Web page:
Another feature on the site I wanted to bring was talking not only to professional athletes, but to prospective athletes as well. This involved talking to some minor league baseball players after they were drafted. I wanted to see how they glorify God with their play both in college and how they are preparing for that as they start their professional career.
For this interview, I talked with Oakland Athletics’ draftee Ryan Mathews. Mathews was taken in the 27th round by Oakland out of North Carolina State University. NC State went on a great run in this year’s College World Series, as they advanced to the Super Regionals before losing to the top seeded Florida Gators. Ryan has also been a part of an organization called Athletes In Action, which has helped to strengthen his faith in Jesus as well as members of his team that take part in a Bible Study. Also, he has already spoken about God to two of his teammates down in Phoenix, Arizona.
Here is my Q+A with Ryan. I hope you all come away from it as encouraged as I was:
- How did you come to know the Lord?
Ryan: I grew up in a Christian family. I was going to church every week ever since I was born, but never really lived it. I went my own way in high school and early college, living life nowhere near what a follower of Christ would live like. I got into a lot of wrong things through high school and it wasn’t until the end of my freshman year of college when I realized I had something missing. I knew it was God, but how do I get close to Him? When I came to NC State, I got involved in a Bible Study and it was a key point to me opening up the Bible for the first time and reading the Gospel. I went with Athletes in Action on a mission trip to Alaska that summer. Allowed me to see what it means to stand for Christ. I got baptized at the end of summer.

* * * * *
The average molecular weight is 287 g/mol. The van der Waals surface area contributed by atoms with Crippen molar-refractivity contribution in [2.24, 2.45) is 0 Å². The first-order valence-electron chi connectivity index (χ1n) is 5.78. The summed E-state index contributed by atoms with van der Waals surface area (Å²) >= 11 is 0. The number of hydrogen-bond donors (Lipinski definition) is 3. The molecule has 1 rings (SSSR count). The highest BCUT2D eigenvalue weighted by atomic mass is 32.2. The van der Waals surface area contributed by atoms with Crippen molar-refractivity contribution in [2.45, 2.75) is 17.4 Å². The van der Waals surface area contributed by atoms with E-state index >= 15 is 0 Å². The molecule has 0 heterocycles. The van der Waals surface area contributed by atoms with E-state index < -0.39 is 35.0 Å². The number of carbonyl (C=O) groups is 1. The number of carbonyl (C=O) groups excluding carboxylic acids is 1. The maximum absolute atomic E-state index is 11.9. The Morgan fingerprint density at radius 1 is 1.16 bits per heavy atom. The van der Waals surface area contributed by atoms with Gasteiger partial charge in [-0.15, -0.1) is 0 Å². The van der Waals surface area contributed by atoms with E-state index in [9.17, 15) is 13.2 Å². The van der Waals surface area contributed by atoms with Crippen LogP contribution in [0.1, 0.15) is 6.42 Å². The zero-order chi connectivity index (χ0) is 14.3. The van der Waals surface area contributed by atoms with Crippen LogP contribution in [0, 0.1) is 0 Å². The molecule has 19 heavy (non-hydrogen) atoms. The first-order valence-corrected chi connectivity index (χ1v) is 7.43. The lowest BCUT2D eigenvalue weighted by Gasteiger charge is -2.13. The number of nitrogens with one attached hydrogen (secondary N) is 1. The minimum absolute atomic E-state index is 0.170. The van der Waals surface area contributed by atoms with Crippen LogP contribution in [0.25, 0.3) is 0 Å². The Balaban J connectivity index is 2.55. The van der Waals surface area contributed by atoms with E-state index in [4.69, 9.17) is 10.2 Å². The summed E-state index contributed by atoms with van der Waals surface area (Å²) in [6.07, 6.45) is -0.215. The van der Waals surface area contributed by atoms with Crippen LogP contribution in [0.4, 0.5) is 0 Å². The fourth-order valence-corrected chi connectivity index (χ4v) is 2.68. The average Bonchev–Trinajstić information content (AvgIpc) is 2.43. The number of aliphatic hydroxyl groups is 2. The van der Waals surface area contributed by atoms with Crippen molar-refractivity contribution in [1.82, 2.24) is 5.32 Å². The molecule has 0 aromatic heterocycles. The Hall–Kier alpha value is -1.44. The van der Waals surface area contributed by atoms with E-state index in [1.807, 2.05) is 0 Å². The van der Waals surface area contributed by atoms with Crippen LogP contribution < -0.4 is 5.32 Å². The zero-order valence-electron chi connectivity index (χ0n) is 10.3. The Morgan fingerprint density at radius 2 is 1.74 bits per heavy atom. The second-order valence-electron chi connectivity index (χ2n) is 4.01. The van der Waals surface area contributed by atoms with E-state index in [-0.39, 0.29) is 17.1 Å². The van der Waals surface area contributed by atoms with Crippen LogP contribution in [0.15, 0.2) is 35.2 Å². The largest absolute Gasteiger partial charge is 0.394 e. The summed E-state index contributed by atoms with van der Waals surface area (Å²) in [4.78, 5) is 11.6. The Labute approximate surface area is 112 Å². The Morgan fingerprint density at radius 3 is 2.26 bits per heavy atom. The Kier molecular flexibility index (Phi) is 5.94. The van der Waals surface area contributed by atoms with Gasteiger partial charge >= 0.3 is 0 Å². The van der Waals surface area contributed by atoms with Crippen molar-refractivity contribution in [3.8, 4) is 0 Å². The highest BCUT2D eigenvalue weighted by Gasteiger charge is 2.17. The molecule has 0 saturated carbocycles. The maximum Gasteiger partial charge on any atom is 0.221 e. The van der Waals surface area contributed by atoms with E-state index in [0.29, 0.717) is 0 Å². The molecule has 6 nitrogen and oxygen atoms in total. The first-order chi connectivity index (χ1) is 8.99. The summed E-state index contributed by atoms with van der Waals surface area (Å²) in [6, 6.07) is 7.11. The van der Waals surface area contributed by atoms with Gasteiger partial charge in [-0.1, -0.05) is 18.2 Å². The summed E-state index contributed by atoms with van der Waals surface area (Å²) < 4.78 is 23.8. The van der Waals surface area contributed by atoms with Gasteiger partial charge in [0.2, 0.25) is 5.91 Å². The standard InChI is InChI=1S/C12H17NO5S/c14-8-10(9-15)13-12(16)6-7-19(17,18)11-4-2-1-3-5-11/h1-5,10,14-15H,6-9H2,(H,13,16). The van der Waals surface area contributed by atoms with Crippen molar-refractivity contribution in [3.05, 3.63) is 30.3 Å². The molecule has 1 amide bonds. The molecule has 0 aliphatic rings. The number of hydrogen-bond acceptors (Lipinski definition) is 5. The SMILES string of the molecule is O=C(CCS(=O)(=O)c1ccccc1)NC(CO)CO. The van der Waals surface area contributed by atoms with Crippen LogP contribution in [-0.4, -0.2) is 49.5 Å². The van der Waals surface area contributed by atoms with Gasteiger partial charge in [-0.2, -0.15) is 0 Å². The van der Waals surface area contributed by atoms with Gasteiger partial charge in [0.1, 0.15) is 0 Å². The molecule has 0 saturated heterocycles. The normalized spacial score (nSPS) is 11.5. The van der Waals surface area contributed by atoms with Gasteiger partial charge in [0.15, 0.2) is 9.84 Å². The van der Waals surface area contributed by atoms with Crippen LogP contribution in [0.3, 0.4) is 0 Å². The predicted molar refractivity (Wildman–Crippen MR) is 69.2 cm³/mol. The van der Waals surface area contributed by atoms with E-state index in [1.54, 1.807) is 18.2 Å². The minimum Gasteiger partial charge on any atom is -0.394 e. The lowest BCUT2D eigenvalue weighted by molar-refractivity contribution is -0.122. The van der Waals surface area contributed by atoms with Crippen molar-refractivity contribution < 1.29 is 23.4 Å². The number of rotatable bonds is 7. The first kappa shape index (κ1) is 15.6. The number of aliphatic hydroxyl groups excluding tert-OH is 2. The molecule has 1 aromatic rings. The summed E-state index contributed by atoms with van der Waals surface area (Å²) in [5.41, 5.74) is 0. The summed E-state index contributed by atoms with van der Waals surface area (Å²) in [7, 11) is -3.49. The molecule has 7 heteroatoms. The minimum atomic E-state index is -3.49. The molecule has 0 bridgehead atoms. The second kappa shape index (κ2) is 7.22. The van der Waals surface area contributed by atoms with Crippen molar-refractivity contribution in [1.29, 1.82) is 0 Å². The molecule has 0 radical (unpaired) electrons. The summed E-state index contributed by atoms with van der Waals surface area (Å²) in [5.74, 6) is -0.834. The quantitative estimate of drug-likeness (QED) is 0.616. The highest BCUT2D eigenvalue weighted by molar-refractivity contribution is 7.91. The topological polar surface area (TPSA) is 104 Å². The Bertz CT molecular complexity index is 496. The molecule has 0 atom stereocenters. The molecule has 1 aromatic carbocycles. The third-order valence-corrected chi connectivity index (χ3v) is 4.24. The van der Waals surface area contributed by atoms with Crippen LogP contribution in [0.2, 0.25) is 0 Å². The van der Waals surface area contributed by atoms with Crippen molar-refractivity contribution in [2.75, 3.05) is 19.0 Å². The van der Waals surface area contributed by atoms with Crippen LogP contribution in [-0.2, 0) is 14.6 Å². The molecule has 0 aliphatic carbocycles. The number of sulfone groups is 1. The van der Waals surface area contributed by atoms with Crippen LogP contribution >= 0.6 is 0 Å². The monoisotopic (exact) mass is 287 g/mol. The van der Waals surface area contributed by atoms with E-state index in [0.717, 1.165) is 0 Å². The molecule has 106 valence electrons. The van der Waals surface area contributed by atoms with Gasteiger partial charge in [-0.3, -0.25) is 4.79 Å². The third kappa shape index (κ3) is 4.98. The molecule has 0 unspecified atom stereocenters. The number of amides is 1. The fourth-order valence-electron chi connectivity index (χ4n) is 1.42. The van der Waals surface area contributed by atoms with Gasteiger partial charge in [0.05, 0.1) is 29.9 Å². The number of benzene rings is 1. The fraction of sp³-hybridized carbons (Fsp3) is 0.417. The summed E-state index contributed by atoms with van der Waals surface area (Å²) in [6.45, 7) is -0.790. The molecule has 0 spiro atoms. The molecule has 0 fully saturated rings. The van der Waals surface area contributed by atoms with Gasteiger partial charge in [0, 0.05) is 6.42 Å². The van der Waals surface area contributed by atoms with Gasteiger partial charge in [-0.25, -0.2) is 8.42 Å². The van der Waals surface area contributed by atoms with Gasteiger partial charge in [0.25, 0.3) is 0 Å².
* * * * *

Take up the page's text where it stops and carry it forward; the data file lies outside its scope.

2. Who have been some of your role models on and off the field?
R: On and off the field, it would be Christ. I am Constantly reminded of Christ’s humility. Often, in sports, it is easy for athletes to try to elevate themselves over other people and society could do that too. I am always drawn back to the Gospel to the way He lived life on Earth and the humbleness He showed on Earth. Living in a world where most athletes are tempted to be higher than they should be.
3. What is your favorite Bible Verse and how has it exemplified your walk with Christ?
R: The Bible verse I write the most during autographs is John 16:33. I like that verse a lot and it relates to my journey because I have had a lot of setbacks in my athletic career. It could have been easy to give up especially in baseball, which is a game of failure. Jesus tells us you will fail, but not to worry because Jesus has already overcome the world.
4. Talk about some of the fellowship you had in college at NC State or in pro ball now. Can religion and sports co-exist today?